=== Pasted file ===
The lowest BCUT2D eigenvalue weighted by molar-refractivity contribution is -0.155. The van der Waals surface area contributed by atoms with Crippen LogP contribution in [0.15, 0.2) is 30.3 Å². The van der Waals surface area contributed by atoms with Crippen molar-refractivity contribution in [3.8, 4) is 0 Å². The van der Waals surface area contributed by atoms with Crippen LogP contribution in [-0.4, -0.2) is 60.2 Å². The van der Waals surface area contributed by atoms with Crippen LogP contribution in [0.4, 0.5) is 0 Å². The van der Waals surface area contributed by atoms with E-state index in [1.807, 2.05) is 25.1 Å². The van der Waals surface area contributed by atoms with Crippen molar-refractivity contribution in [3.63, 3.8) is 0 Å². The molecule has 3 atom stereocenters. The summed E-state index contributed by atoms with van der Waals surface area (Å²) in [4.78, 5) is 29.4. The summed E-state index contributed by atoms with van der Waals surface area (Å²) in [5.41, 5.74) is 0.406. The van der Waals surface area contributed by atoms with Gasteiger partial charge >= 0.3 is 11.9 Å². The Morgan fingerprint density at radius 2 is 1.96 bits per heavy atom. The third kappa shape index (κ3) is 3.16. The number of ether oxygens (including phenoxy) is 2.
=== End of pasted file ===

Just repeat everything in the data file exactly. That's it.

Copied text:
The lowest BCUT2D eigenvalue weighted by molar-refractivity contribution is -0.155. The van der Waals surface area contributed by atoms with Crippen LogP contribution in [0.15, 0.2) is 30.3 Å². The van der Waals surface area contributed by atoms with Crippen molar-refractivity contribution in [3.8, 4) is 0 Å². The van der Waals surface area contributed by atoms with Crippen LogP contribution in [-0.4, -0.2) is 60.2 Å². The van der Waals surface area contributed by atoms with Crippen LogP contribution in [0.4, 0.5) is 0 Å². The van der Waals surface area contributed by atoms with E-state index in [1.807, 2.05) is 25.1 Å². The van der Waals surface area contributed by atoms with Crippen molar-refractivity contribution in [3.63, 3.8) is 0 Å². The molecule has 3 atom stereocenters. The summed E-state index contributed by atoms with van der Waals surface area (Å²) in [4.78, 5) is 29.4. The summed E-state index contributed by atoms with van der Waals surface area (Å²) in [5.41, 5.74) is 0.406. The van der Waals surface area contributed by atoms with Gasteiger partial charge >= 0.3 is 11.9 Å². The Morgan fingerprint density at radius 2 is 1.96 bits per heavy atom. The third kappa shape index (κ3) is 3.16. The number of ether oxygens (including phenoxy) is 2.